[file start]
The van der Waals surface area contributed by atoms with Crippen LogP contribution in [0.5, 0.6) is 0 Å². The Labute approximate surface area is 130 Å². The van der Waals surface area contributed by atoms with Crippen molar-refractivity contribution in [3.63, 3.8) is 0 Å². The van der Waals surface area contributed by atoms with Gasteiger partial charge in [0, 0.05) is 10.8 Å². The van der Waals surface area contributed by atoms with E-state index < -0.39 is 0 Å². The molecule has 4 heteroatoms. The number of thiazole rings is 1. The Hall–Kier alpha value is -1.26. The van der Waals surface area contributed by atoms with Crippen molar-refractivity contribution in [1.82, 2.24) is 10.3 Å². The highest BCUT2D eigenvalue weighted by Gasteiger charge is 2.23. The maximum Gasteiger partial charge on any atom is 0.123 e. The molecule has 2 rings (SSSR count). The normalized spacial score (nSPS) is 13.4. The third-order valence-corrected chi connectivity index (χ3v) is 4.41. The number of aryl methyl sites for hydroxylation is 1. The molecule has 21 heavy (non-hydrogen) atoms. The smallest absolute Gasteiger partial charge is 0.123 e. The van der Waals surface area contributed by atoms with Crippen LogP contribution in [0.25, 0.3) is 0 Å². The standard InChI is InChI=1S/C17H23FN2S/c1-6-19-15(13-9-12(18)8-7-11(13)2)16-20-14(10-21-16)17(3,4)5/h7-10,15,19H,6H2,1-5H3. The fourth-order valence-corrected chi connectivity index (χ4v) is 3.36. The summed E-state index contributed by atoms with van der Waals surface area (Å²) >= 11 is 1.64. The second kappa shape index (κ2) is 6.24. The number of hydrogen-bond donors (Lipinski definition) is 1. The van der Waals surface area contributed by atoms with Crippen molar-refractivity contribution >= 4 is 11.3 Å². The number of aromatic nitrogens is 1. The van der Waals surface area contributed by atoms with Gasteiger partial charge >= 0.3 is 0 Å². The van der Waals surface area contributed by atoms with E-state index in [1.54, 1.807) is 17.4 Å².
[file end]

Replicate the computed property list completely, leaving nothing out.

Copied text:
The van der Waals surface area contributed by atoms with Crippen LogP contribution in [0.5, 0.6) is 0 Å². The Labute approximate surface area is 130 Å². The van der Waals surface area contributed by atoms with Crippen molar-refractivity contribution in [3.63, 3.8) is 0 Å². The van der Waals surface area contributed by atoms with Gasteiger partial charge in [0, 0.05) is 10.8 Å². The van der Waals surface area contributed by atoms with E-state index < -0.39 is 0 Å². The molecule has 4 heteroatoms. The number of thiazole rings is 1. The Hall–Kier alpha value is -1.26. The van der Waals surface area contributed by atoms with Crippen molar-refractivity contribution in [1.82, 2.24) is 10.3 Å². The highest BCUT2D eigenvalue weighted by Gasteiger charge is 2.23. The maximum Gasteiger partial charge on any atom is 0.123 e. The molecule has 2 rings (SSSR count). The normalized spacial score (nSPS) is 13.4. The third-order valence-corrected chi connectivity index (χ3v) is 4.41. The number of aryl methyl sites for hydroxylation is 1. The molecule has 21 heavy (non-hydrogen) atoms. The smallest absolute Gasteiger partial charge is 0.123 e. The van der Waals surface area contributed by atoms with Crippen LogP contribution in [0.25, 0.3) is 0 Å². The standard InChI is InChI=1S/C17H23FN2S/c1-6-19-15(13-9-12(18)8-7-11(13)2)16-20-14(10-21-16)17(3,4)5/h7-10,15,19H,6H2,1-5H3. The fourth-order valence-corrected chi connectivity index (χ4v) is 3.36. The summed E-state index contributed by atoms with van der Waals surface area (Å²) >= 11 is 1.64. The second kappa shape index (κ2) is 6.24. The number of hydrogen-bond donors (Lipinski definition) is 1. The van der Waals surface area contributed by atoms with Crippen molar-refractivity contribution >= 4 is 11.3 Å². The number of aromatic nitrogens is 1. The van der Waals surface area contributed by atoms with Gasteiger partial charge >= 0.3 is 0 Å². The van der Waals surface area contributed by atoms with E-state index in [1.54, 1.807) is 17.4 Å².